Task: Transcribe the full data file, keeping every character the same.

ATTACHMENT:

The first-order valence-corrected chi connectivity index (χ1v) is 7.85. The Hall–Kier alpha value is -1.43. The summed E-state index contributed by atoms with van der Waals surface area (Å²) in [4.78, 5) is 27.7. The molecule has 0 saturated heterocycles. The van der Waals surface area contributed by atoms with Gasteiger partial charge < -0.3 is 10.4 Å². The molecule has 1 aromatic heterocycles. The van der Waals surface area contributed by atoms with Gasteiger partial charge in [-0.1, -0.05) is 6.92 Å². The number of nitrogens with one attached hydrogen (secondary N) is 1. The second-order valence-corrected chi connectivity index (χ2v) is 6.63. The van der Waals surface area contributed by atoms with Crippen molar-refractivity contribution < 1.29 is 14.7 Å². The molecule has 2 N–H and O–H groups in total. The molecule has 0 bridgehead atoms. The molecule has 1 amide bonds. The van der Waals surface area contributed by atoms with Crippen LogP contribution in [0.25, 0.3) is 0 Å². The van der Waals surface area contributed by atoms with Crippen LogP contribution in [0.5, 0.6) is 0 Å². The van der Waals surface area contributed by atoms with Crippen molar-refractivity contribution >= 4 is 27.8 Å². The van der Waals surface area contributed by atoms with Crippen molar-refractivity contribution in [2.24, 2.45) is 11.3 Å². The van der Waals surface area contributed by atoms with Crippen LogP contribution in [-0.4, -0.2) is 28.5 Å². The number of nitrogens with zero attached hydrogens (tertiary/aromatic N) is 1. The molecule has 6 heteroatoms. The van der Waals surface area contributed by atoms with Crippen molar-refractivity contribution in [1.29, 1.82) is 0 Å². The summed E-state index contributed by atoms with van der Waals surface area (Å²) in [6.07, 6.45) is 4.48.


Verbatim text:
The first-order valence-corrected chi connectivity index (χ1v) is 7.85. The Hall–Kier alpha value is -1.43. The summed E-state index contributed by atoms with van der Waals surface area (Å²) in [4.78, 5) is 27.7. The molecule has 0 saturated heterocycles. The van der Waals surface area contributed by atoms with Gasteiger partial charge < -0.3 is 10.4 Å². The molecule has 1 aromatic heterocycles. The van der Waals surface area contributed by atoms with Gasteiger partial charge in [-0.1, -0.05) is 6.92 Å². The number of nitrogens with one attached hydrogen (secondary N) is 1. The second-order valence-corrected chi connectivity index (χ2v) is 6.63. The van der Waals surface area contributed by atoms with Crippen molar-refractivity contribution < 1.29 is 14.7 Å². The molecule has 2 N–H and O–H groups in total. The molecule has 0 bridgehead atoms. The molecule has 1 amide bonds. The van der Waals surface area contributed by atoms with Crippen LogP contribution in [0.25, 0.3) is 0 Å². The van der Waals surface area contributed by atoms with Crippen LogP contribution in [0.5, 0.6) is 0 Å². The van der Waals surface area contributed by atoms with Crippen molar-refractivity contribution >= 4 is 27.8 Å². The van der Waals surface area contributed by atoms with Crippen molar-refractivity contribution in [2.24, 2.45) is 11.3 Å². The van der Waals surface area contributed by atoms with Crippen LogP contribution in [-0.4, -0.2) is 28.5 Å². The number of nitrogens with zero attached hydrogens (tertiary/aromatic N) is 1. The molecule has 6 heteroatoms. The van der Waals surface area contributed by atoms with Crippen molar-refractivity contribution in [1.29, 1.82) is 0 Å². The summed E-state index contributed by atoms with van der Waals surface area (Å²) in [6.07, 6.45) is 4.48.